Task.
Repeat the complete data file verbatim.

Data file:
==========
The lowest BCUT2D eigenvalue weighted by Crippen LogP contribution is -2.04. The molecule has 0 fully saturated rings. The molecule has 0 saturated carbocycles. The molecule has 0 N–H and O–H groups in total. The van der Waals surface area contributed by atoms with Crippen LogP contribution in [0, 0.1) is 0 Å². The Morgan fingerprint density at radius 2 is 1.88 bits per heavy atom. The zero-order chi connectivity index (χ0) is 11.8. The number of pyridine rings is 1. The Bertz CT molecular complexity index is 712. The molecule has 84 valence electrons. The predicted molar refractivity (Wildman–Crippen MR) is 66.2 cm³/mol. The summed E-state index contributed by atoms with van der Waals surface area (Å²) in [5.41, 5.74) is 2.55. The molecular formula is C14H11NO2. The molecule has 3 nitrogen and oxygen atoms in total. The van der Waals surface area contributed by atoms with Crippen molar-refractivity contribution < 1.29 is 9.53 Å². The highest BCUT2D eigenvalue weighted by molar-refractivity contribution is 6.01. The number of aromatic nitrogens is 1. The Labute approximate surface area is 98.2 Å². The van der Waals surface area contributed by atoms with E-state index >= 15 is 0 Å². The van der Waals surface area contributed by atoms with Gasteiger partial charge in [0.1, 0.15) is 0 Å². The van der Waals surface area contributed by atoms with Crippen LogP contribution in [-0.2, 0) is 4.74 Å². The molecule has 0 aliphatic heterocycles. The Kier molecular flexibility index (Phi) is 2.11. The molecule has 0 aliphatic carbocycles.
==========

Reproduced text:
The lowest BCUT2D eigenvalue weighted by Crippen LogP contribution is -2.04. The molecule has 0 fully saturated rings. The molecule has 0 saturated carbocycles. The molecule has 0 N–H and O–H groups in total. The van der Waals surface area contributed by atoms with Crippen LogP contribution in [0, 0.1) is 0 Å². The Morgan fingerprint density at radius 2 is 1.88 bits per heavy atom. The zero-order chi connectivity index (χ0) is 11.8. The number of pyridine rings is 1. The Bertz CT molecular complexity index is 712. The molecule has 84 valence electrons. The predicted molar refractivity (Wildman–Crippen MR) is 66.2 cm³/mol. The summed E-state index contributed by atoms with van der Waals surface area (Å²) in [5.41, 5.74) is 2.55. The molecular formula is C14H11NO2. The molecule has 3 nitrogen and oxygen atoms in total. The van der Waals surface area contributed by atoms with Crippen molar-refractivity contribution < 1.29 is 9.53 Å². The highest BCUT2D eigenvalue weighted by molar-refractivity contribution is 6.01. The number of aromatic nitrogens is 1. The Labute approximate surface area is 98.2 Å². The van der Waals surface area contributed by atoms with E-state index >= 15 is 0 Å². The van der Waals surface area contributed by atoms with Gasteiger partial charge in [0.1, 0.15) is 0 Å². The van der Waals surface area contributed by atoms with Crippen LogP contribution in [-0.2, 0) is 4.74 Å². The molecule has 0 aliphatic heterocycles. The Kier molecular flexibility index (Phi) is 2.11. The molecule has 0 aliphatic carbocycles.